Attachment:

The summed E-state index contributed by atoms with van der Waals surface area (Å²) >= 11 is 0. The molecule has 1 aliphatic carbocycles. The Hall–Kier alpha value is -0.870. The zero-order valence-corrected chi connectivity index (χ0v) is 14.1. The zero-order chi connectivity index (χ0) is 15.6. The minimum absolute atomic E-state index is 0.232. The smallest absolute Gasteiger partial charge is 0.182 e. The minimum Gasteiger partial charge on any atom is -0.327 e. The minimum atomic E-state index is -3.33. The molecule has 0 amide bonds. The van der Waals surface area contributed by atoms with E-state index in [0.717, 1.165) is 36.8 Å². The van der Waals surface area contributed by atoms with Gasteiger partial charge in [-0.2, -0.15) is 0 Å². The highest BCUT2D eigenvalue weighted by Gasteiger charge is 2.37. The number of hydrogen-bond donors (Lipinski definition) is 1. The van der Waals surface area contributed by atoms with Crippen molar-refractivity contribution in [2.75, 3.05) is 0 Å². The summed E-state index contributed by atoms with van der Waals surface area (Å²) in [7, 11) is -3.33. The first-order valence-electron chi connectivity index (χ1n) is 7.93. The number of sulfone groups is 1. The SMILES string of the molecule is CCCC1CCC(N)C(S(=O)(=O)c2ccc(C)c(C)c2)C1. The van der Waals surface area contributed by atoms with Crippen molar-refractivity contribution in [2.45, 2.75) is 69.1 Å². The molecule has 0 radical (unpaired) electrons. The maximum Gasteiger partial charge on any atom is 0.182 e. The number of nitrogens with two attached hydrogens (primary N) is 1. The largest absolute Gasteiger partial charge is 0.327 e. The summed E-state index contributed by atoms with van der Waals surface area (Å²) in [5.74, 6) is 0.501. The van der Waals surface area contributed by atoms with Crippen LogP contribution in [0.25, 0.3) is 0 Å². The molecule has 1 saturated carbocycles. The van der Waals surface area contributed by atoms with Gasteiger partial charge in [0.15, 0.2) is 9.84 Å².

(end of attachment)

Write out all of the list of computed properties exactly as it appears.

The summed E-state index contributed by atoms with van der Waals surface area (Å²) >= 11 is 0. The molecule has 1 aliphatic carbocycles. The Hall–Kier alpha value is -0.870. The zero-order valence-corrected chi connectivity index (χ0v) is 14.1. The zero-order chi connectivity index (χ0) is 15.6. The minimum absolute atomic E-state index is 0.232. The smallest absolute Gasteiger partial charge is 0.182 e. The minimum Gasteiger partial charge on any atom is -0.327 e. The minimum atomic E-state index is -3.33. The molecule has 0 amide bonds. The van der Waals surface area contributed by atoms with E-state index in [0.717, 1.165) is 36.8 Å². The van der Waals surface area contributed by atoms with Gasteiger partial charge in [-0.2, -0.15) is 0 Å². The highest BCUT2D eigenvalue weighted by Gasteiger charge is 2.37. The number of hydrogen-bond donors (Lipinski definition) is 1. The van der Waals surface area contributed by atoms with Crippen molar-refractivity contribution in [2.75, 3.05) is 0 Å². The summed E-state index contributed by atoms with van der Waals surface area (Å²) in [7, 11) is -3.33. The first-order valence-electron chi connectivity index (χ1n) is 7.93. The number of sulfone groups is 1. The SMILES string of the molecule is CCCC1CCC(N)C(S(=O)(=O)c2ccc(C)c(C)c2)C1. The van der Waals surface area contributed by atoms with Crippen molar-refractivity contribution in [2.45, 2.75) is 69.1 Å². The molecule has 0 radical (unpaired) electrons. The maximum Gasteiger partial charge on any atom is 0.182 e. The number of nitrogens with two attached hydrogens (primary N) is 1. The largest absolute Gasteiger partial charge is 0.327 e. The summed E-state index contributed by atoms with van der Waals surface area (Å²) in [5.74, 6) is 0.501. The van der Waals surface area contributed by atoms with Crippen LogP contribution in [0.25, 0.3) is 0 Å². The molecule has 1 saturated carbocycles. The van der Waals surface area contributed by atoms with Gasteiger partial charge in [0.15, 0.2) is 9.84 Å².